Upcycled jersy dress to skirt


I started with this dress which I felt the length was too short for me, so this weekend I decided to take the scissors to it. I cut round the armholes and across the top. I then sewed the sides where the arms were shaping down to the original side seams. I then sewed some elastic around the top to my waist measurement.

I’m quite pleased with the finished article a skirt with a length that I’m happier with.



Heart Afghan Project



This crochet Afghan Blanket is made with block Granny Squares, there are one hundred squares in total.

For those that want the facts I used double knit wool four 100g balls of white, 2 red, 4 different pinks and 1 dark red. I used a 5mm sized hook. There are twenty hearts which were sewn onto white squares and laid out to make a larger heart within the blanket.

The edging

Round 1: Double crochet into each stitch of the squares, two stitches into the corners of the squares, on the corners I did five double crochet.

Round 2: One treble,one chain, One treble into one stitch then miss one stitch and repeat.

Round 3: Two treble, two chain, two treble into the one chain on the “V” of previous round, and repeat.

Round 4: Three treble, three chain, three treble into the two chain on the “V” of previous round, and repeat.Image

I started work on this just after Christmas it was supposed to have been for a competition but it the finishing date was long past when finished, think it would have only been finished on time if I didn’t have to go to work every day. 

A different journey

Cameron Von St James contacted me through my email and asked me to share his story of his wife’s’ cancer journey which I am very happy to do.

My Caregiver Story: Helping My Wife Through Cancer

I will never forget the day that my wife was diagnosed with cancer, malignant pleural mesothelioma. It was just days before Thanksgiving in 2005. We had only been thinking of what we were grateful for at the time. The birth of our first and only child Lily had come only three months earlier. The news was so shocking to my family. How could Heather have this deadly cancer? At a time when we were most happy, everything fell apart.

I instantly became my wife’s caregiver when we heard the news. I was going to be there for her no matter what. Together, we went to the doctor’s office that day, not knowing what was going on with Heather’s health. When the doctor said mesothelioma, my wife froze. She was falling apart beside me and I with her, but I wasn’t going to show anything but love and support for her. The doctor was really clear on one point. Heather was not going to live past 15 months without treatment. He started to talk about different places where we could go to receive treatment, including local hospitals. However, what we really needed a mesothelioma specialist. I said to the doctor that we had to go to see the specialist in Boston named Dr. Sugarbaker, who was known for his work with mesothelioma patients.  I had to believe that this man would be able to save my wife.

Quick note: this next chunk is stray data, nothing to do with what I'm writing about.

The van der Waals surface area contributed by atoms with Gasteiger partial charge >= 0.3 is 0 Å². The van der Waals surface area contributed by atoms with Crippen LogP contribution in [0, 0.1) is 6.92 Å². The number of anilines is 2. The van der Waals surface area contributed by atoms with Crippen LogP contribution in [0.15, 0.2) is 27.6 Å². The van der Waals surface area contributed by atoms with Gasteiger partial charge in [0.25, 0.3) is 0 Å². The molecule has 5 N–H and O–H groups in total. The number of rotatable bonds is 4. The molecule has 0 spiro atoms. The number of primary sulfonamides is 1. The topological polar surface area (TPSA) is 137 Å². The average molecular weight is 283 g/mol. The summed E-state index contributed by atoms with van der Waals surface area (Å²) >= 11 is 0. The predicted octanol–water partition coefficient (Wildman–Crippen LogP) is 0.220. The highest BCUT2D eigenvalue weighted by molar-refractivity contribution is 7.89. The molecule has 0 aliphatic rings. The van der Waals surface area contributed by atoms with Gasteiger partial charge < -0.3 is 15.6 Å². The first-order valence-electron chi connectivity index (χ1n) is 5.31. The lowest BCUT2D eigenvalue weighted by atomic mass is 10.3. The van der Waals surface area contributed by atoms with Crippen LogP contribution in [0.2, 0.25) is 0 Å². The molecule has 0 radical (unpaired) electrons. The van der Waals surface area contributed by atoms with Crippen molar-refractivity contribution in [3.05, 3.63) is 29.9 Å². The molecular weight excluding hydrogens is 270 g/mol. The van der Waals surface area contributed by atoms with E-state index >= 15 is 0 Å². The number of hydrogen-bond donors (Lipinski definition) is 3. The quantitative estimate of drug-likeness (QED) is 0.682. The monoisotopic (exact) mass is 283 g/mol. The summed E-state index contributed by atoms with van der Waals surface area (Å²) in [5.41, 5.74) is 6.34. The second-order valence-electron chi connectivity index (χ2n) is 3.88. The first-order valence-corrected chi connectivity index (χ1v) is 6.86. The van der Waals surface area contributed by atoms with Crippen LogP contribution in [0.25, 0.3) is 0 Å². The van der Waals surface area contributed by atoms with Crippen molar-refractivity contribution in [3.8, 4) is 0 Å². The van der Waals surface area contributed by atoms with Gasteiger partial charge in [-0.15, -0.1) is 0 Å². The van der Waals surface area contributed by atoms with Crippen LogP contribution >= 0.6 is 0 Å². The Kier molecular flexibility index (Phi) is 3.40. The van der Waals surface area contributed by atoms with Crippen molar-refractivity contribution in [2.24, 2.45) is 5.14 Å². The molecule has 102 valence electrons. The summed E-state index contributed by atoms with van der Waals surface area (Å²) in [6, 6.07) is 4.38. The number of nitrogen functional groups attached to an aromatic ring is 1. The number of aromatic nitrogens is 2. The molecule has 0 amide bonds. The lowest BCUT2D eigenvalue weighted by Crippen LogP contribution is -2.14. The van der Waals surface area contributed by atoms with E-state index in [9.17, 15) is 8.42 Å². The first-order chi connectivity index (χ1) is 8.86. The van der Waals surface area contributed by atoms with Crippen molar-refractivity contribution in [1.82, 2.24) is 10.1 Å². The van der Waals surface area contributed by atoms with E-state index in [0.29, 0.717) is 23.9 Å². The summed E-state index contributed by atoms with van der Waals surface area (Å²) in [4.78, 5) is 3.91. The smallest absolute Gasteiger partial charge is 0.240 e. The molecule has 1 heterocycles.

That day was the start of chaos. Heather was going to go through an intense surgery and treatment regimen. Mesothelioma takes about 95 percent of the people who have it. Knowing that, I faced each day as strong as I could be but often felt overwhelmed by what was happening to my family and to myself. I couldn’t take care of everything like I wanted to. I was working, helping Heather and taking care of a newborn. The stress compounded on some days with the doubts, and I found myself on the kitchen floor, sobbing. I had nightmares of what life could be like without Heather. I saw us spending all we had to save her and still losing her. However, I could never show these fears to Heather or anyone really. I had to be a rock for my family.

Help came when we needed it the most. Family, friends and even people we had never met heard of Heather’s story and wanted to do something. They gave in so many ways, both big and small, and we appreciated every offer of help we received. Heather’s parents were especially helpful. They helped us with childcare for Lily while Heather had her surgery, and even chipped in to help us pay our expensive medical bills. I don’t think that I ever could thank these people enough for what they did for my family. That was another huge lesson that I had to learn. You should always accept help when facing a crisis. In the beginning, I was reluctant to accept these offers of help, especially financial help.  However, I had to learn that there is simply no room for pride in a battle with cancer.  Every offer of help can lift a huge weight of your shoulders, and at the very least will remind you that you aren’t alone.